We met up with Jim, the promoter, outside the club that was strangely named "Texas" ("Dude seriously we came all the way to Greece to play in TEXAS?") He said the magic words ("You hungry?"), which lead to a cafe where we ate "Greek junk food"- which was to become both our obsession over the next two days and a life-altering event. See, this "junk food" was so fucking amazing that I couldn't put it down to take a photo. Imagine this: a fresh made pita (not pocket like we Americans are used to, but a fluffy, doughy face-sized circle of soft bread), warmed on an oiled grill, filled with fresh sliced ripe tomatoes, paper-thin onions, fresh parsley, and.... are you sitting down? FUCKING FRENCH FRIES.


I could build monuments to this sandwich. I could paint beautiful portraits of it. I could get stranded on a desert isle and be happy to have it as my only company. Oh french fry sandwich, we adore you. Come back to us... come back to us.

Back in Texas, we noticed something strange. The entire club was dedicated to the movie "Sin City". Stills from the comics were blown up and wall papered over the entire place. A giant still of Elijah Wood as that creepy dude in round glasses was printed over 2 giant, swinging doors that lead to the "WC" (bathroom, remember?) I went to the bar to get a soda. A dude with half his head shaved and manicured, black fingernails handed me my sprite. Beside the merch table there was wallpaper with a life-size photo of a windblown goth girl.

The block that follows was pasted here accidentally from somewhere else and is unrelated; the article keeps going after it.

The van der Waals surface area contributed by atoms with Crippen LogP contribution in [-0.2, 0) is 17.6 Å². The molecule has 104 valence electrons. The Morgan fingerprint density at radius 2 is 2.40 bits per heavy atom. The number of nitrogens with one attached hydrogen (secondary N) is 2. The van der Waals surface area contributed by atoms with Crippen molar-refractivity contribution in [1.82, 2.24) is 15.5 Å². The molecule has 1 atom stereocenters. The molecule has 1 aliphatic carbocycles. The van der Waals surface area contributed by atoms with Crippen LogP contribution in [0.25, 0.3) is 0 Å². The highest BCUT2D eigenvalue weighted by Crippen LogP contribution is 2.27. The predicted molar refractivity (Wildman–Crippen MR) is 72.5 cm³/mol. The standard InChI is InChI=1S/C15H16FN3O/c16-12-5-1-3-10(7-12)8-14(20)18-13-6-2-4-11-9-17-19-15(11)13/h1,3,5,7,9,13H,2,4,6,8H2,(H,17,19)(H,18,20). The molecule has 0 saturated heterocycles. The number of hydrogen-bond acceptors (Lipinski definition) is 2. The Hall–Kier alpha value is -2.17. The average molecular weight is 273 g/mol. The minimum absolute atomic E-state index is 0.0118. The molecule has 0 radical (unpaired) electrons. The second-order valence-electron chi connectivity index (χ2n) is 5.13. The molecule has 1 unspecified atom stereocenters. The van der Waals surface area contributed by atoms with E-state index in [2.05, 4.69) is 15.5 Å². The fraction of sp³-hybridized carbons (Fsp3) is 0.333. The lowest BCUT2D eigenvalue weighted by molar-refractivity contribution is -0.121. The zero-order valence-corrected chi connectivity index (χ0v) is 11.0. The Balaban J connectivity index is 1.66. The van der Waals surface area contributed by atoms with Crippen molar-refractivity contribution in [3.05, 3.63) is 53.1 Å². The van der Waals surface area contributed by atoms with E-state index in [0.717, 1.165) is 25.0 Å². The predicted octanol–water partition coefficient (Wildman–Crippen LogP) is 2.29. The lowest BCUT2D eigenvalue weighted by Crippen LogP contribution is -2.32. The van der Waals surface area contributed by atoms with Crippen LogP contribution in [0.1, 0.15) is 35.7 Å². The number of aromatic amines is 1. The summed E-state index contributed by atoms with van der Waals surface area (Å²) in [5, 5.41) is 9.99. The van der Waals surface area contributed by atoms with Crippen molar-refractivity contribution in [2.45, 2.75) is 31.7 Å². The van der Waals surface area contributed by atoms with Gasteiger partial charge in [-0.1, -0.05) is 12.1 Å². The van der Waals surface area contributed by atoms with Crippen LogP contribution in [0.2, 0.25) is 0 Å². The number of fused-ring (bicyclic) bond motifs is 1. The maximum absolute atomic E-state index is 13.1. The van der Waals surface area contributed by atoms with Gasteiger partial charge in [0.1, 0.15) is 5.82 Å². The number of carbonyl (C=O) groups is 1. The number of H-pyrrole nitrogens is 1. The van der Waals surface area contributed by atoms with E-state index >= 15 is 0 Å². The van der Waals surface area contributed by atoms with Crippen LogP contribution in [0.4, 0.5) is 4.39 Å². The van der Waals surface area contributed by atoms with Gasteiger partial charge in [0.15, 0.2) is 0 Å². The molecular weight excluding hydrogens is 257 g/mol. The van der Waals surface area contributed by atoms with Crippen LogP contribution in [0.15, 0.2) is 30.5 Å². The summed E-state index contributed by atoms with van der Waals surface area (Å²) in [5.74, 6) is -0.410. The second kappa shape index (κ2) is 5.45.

As the night progressed we learned that Texas was actually a goth club. Had we not been told that we eventually would have figured it out by the synthetic pink hair and furry leg warmers paired with vinyl skirts that wandered in and out (staff?)

Before the show started Dave got some (more) french fries at a place next to the cafe we had been hanging out at. He came running over to me demanding that I try them. There was something on them, a green herb of some sort. I took a bite. Holy shit... oregano. The heat of the fries had warmed the spice and the result was... words, I don't have them. Let's just say I don't plan to eat fries without oregano ever again. Pierce and I each went to get our own herbed fries, then headed back to Texas to play.